Press release: City among country's top performers for clinical research


Patients at Southampton’s teaching hospitals have some of the best access in the country to the latest medical advances.

More than 18,000 people took part in clinical research studies at University Hospital Southampton NHS Foundation Trust during 2017/18, making it the one of the top four centres for recruitment in England.

In addition, the National Institute for Health Research (NIHR) Clinical Research Network data also placed Southampton in the top 10 for volume of studies overall at 413, as well as the top 10 for commercial studies with 93.

“We are delighted to be among the top four recruiters to clinical trials as it demonstrates the role we play in bringing new treatments and technology to the frontline in the NHS,” said Christine McGrath, director of research and development at UHS.

“It is a great achievement for the organisation to be ranked among the country’s top performers in both volume and recruitment to clinical trials and is a clear indication to our patients that we are committed to remaining at the forefront of developments in medicine nationally.”

More than £100m has been invested in research across UHS in collaboration with the University of Southampton over the past 10 years alone.

This includes the NIHR Southampton Biomedical Research Centre, which specialises in respiratory medicine, critical care, nutrition, microbial science, data science and behavioural sciences, and the NIHR Southampton Clinical Research Facility, a dedicated centre for experimental medicine.

In addition, the NIHR Experimental Cancer Medicine Centre forms part of the Southampton Cancer Research UK Centre, while funding also covers the Wessex Investigational Sciences Hub, LifeLab, the Centre for Cancer Immunology, the MRC Lifecourse Epidemiology Unit and the Health Sciences Research Facility.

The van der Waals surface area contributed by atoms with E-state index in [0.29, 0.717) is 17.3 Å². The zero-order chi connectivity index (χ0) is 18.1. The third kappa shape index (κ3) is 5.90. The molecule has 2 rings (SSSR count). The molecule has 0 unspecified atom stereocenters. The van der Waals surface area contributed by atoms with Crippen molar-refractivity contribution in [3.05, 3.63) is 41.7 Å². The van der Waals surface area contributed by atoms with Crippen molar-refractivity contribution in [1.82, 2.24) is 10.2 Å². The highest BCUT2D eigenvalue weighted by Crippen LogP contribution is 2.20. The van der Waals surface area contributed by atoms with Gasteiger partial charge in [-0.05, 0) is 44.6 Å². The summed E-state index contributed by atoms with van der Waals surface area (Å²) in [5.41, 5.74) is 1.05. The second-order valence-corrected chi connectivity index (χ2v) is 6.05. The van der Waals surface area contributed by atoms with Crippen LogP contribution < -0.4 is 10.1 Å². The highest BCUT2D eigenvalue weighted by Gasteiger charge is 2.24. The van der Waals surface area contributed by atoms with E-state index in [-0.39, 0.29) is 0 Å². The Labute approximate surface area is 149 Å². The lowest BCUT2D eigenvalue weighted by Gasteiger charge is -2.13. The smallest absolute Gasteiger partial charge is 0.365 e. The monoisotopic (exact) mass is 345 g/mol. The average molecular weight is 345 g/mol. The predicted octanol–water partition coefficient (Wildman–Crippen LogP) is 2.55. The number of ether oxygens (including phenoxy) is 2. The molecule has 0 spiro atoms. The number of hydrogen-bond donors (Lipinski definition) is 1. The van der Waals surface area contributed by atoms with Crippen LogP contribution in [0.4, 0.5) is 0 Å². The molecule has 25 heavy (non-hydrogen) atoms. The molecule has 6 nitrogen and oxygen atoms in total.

The city has recorded a number of significant discoveries, including studies which showed chronic diseases in adults, such as diabetes, heart disease and cancer, may be prevented by early interventions in nutrition, diet and lifestyle of pregnant women, infants and children.

This followed the work of Professor David Barker in Southampton in the 1980s which found the link between birth weight and lifetime risk for coronary heart disease.

Recent studies being carried out across the city’s hospitals include a novel contactless test which provides accurate natural breathing pattern measurements in asthma patients and a pioneering "train track" spine implant that could transform treatment for patients with scoliosis.

Other trials include a drug which could prevent sight loss caused by currently untreatable condition Stargardt’s and a new treatment for knee arthritis which involves injecting patients with a strengthened form of their own blood.

Earlier this year, a team led by Professor Chris Edwards, of the NIHR Southampton Biomedical Research Centre, found drugs used to treat rheumatoid arthritis could halve the risk of developing dementia.

Posted on Wednesday 18 July 2018